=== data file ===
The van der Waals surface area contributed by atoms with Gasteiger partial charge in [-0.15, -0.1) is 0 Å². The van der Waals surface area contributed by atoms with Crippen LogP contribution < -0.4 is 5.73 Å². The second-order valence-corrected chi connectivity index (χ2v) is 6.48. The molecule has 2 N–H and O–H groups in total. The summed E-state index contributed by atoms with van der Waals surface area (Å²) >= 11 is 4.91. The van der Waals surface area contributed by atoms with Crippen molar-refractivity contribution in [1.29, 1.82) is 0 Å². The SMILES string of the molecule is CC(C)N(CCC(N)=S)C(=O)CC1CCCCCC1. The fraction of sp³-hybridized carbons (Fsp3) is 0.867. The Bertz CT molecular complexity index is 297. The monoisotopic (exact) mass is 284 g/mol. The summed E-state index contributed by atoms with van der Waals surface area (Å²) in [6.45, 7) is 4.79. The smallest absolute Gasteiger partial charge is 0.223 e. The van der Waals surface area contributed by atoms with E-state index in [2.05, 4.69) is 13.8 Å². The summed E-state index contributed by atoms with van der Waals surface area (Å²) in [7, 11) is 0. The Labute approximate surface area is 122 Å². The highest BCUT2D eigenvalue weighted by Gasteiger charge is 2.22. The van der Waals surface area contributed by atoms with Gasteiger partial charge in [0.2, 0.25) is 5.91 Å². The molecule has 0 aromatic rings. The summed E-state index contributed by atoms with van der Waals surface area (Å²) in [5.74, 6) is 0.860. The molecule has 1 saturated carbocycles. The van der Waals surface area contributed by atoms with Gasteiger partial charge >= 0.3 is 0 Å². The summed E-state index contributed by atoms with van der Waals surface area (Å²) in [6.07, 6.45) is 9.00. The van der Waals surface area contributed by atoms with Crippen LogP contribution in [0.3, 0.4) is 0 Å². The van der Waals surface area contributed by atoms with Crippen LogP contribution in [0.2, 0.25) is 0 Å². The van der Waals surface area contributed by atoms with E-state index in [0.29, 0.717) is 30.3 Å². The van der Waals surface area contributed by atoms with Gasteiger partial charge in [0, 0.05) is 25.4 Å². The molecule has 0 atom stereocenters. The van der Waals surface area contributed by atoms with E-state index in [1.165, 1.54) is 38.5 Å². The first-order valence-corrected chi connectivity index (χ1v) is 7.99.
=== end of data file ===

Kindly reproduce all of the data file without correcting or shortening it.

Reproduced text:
The van der Waals surface area contributed by atoms with Gasteiger partial charge in [-0.15, -0.1) is 0 Å². The van der Waals surface area contributed by atoms with Crippen LogP contribution < -0.4 is 5.73 Å². The second-order valence-corrected chi connectivity index (χ2v) is 6.48. The molecule has 2 N–H and O–H groups in total. The summed E-state index contributed by atoms with van der Waals surface area (Å²) >= 11 is 4.91. The van der Waals surface area contributed by atoms with Crippen molar-refractivity contribution in [1.29, 1.82) is 0 Å². The SMILES string of the molecule is CC(C)N(CCC(N)=S)C(=O)CC1CCCCCC1. The fraction of sp³-hybridized carbons (Fsp3) is 0.867. The Bertz CT molecular complexity index is 297. The monoisotopic (exact) mass is 284 g/mol. The summed E-state index contributed by atoms with van der Waals surface area (Å²) in [6.45, 7) is 4.79. The smallest absolute Gasteiger partial charge is 0.223 e. The van der Waals surface area contributed by atoms with E-state index in [2.05, 4.69) is 13.8 Å². The summed E-state index contributed by atoms with van der Waals surface area (Å²) in [7, 11) is 0. The Labute approximate surface area is 122 Å². The highest BCUT2D eigenvalue weighted by Gasteiger charge is 2.22. The van der Waals surface area contributed by atoms with Gasteiger partial charge in [0.2, 0.25) is 5.91 Å². The molecule has 0 aromatic rings. The summed E-state index contributed by atoms with van der Waals surface area (Å²) in [5.74, 6) is 0.860. The molecule has 1 saturated carbocycles. The van der Waals surface area contributed by atoms with Gasteiger partial charge >= 0.3 is 0 Å². The summed E-state index contributed by atoms with van der Waals surface area (Å²) in [6.07, 6.45) is 9.00. The van der Waals surface area contributed by atoms with Crippen LogP contribution in [0.3, 0.4) is 0 Å². The van der Waals surface area contributed by atoms with Crippen LogP contribution in [0.2, 0.25) is 0 Å². The van der Waals surface area contributed by atoms with E-state index in [0.29, 0.717) is 30.3 Å². The van der Waals surface area contributed by atoms with Gasteiger partial charge in [0, 0.05) is 25.4 Å². The molecule has 0 atom stereocenters. The van der Waals surface area contributed by atoms with E-state index in [1.165, 1.54) is 38.5 Å². The first-order valence-corrected chi connectivity index (χ1v) is 7.99.